The integral of sine is minus cosine, i.e. 90 degrees delayed. Also the magnitude of the integral is inversely proportional to frequency. The magnitude and phase for an ideal integrator are plotted in the following graphs.
Consider the simple RC low-pass filter shown in figure 5.
This filter has a gain that decreases as a function of frequency. It also has a phase that depends on frequency. At low frequencies the output is in phase with the input, but at high frequencies the thing looks like an integrator, and the output lags the input by 90 degrees. This is shown in the following figures.
That’s what we call a one-pole filter. If you don’t know what a pole is don’t worry about it.
Note that a so-called RC filter does not have to be made of electronics. It could involve a thermal conductivity together with a heat capacity.
The same goes for integrators. If you have something with a big heat capacity and excellent thermal insulation, it tends to act like another low-pass filter. The temperature goes like the integral of the heat input.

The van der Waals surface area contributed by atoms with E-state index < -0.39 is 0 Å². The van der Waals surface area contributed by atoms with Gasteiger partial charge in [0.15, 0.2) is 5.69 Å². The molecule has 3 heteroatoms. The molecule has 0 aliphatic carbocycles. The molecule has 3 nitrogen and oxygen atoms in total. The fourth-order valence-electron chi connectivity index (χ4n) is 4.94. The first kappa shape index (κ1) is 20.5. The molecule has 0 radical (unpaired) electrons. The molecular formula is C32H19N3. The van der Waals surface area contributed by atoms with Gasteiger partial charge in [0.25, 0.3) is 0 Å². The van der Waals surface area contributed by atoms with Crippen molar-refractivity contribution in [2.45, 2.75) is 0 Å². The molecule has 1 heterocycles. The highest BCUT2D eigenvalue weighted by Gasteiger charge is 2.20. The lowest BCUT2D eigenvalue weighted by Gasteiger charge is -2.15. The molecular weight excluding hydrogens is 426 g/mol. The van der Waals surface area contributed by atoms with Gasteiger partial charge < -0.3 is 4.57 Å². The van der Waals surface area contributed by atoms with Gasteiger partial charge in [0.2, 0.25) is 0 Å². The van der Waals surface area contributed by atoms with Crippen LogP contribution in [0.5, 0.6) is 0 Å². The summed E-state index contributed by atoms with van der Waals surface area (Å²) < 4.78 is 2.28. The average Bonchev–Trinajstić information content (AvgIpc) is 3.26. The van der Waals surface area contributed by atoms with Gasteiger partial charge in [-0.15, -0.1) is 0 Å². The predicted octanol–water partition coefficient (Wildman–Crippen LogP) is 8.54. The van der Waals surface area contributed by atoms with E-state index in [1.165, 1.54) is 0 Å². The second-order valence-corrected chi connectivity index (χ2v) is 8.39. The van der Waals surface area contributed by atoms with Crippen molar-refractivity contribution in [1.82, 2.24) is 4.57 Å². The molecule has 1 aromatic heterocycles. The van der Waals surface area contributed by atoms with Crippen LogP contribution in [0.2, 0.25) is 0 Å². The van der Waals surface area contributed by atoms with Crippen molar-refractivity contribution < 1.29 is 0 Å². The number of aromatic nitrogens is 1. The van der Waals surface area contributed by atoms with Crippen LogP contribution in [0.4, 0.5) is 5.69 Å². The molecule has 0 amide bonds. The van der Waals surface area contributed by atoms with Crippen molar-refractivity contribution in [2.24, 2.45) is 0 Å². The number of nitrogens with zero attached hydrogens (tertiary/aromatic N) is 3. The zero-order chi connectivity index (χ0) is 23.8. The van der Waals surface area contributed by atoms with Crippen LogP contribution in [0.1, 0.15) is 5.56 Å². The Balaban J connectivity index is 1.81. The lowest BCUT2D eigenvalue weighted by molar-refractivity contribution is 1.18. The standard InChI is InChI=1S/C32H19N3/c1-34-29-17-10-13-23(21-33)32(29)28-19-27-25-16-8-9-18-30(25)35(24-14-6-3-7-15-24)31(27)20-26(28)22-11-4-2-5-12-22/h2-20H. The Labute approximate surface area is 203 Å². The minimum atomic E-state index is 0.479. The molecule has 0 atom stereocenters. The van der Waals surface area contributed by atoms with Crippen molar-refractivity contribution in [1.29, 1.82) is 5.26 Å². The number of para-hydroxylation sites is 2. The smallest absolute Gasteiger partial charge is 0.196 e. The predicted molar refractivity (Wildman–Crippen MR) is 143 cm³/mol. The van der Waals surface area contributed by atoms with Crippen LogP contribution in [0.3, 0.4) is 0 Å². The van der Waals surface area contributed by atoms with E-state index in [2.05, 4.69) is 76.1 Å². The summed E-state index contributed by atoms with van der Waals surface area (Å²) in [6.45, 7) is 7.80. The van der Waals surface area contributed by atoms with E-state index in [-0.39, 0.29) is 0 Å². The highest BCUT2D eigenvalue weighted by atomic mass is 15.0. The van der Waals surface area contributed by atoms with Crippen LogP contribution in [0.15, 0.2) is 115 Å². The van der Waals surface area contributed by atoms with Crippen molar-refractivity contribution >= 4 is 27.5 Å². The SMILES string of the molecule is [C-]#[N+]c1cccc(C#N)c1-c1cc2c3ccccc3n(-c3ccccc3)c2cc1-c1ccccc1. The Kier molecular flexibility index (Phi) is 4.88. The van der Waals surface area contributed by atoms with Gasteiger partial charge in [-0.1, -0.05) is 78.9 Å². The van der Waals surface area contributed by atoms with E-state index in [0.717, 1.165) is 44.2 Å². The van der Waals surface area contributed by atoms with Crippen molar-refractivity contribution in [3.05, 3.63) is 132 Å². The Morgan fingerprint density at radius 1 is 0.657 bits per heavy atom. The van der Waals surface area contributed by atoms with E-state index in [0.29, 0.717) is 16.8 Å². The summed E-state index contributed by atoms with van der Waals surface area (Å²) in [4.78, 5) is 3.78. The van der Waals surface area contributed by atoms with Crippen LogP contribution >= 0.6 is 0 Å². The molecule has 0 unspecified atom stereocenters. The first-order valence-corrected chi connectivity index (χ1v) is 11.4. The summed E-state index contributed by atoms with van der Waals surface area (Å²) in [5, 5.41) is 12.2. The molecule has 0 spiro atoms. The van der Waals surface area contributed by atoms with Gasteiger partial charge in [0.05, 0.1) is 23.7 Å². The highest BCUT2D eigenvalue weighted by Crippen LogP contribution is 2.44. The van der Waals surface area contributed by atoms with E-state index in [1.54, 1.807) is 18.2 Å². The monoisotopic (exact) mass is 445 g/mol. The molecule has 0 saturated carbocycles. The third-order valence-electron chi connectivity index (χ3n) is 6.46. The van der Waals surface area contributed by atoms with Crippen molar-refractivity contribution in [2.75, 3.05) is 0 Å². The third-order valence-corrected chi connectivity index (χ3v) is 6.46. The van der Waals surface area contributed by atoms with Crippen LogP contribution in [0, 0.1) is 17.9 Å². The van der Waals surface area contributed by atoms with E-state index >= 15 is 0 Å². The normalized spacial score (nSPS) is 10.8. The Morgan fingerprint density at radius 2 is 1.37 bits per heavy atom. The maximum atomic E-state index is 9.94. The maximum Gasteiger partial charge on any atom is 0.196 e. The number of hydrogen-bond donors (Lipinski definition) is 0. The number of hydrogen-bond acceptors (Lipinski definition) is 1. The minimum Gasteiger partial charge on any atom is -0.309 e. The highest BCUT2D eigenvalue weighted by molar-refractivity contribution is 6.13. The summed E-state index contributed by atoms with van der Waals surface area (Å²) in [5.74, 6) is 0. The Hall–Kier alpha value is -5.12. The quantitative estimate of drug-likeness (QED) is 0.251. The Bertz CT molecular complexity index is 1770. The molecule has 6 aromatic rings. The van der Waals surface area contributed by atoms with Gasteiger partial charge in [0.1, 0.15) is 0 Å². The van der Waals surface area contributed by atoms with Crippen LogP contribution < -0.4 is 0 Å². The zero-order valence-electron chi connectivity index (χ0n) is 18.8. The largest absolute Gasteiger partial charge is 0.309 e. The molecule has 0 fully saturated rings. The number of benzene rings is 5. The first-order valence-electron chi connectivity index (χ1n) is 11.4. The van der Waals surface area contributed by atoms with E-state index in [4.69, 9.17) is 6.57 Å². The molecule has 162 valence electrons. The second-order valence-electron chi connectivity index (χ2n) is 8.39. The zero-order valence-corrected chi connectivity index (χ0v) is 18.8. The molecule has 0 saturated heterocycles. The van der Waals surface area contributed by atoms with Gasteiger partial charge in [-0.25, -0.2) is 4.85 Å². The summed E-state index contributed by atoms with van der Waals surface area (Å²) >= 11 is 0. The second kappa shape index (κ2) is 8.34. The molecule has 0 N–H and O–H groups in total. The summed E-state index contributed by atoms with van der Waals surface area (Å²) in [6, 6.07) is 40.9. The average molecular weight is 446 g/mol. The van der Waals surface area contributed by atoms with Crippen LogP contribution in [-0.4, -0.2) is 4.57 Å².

At low frequencies, it looks like an ideal integrator. At high frequencies, it looks like a simple direct proportionality. In the regime where it acts like an integrator, there is a 90∘ phase lag, just like we saw in section 2.1. In the proportional regime, the phase lag goes away.
You can also have a circuit that functions as a differentiator, especially at low frequencies.
Rather than show that, let’s skip directly to a circuit that contains a differential term plus a proportional term, as shown in figure 10.
It will act like a simple proportionality at low frequencies, but act like a differentiator at higher frequencies. Note that in the regime where it acts like a differentiator, you get a phase lead, not a phase lag.
Such a thing is too good to be true. If it kept going like that, it would put out infinite power at infinite frequency. In real life, you have to put an upper bound to the frequencies that can be differentiated. The result looks like the following:
Simply delaying a signal introduces a phase lag proportional to frequency. It reaches 90∘ of phase lag at a frequency of 0.25/t, where t is the amount of delay. When plotted on log/log axes, it’s a spectacular mess:
Let’s see if we can understand the principles behind a P-I-D temperature controller. That stands for proportional-integral-differential.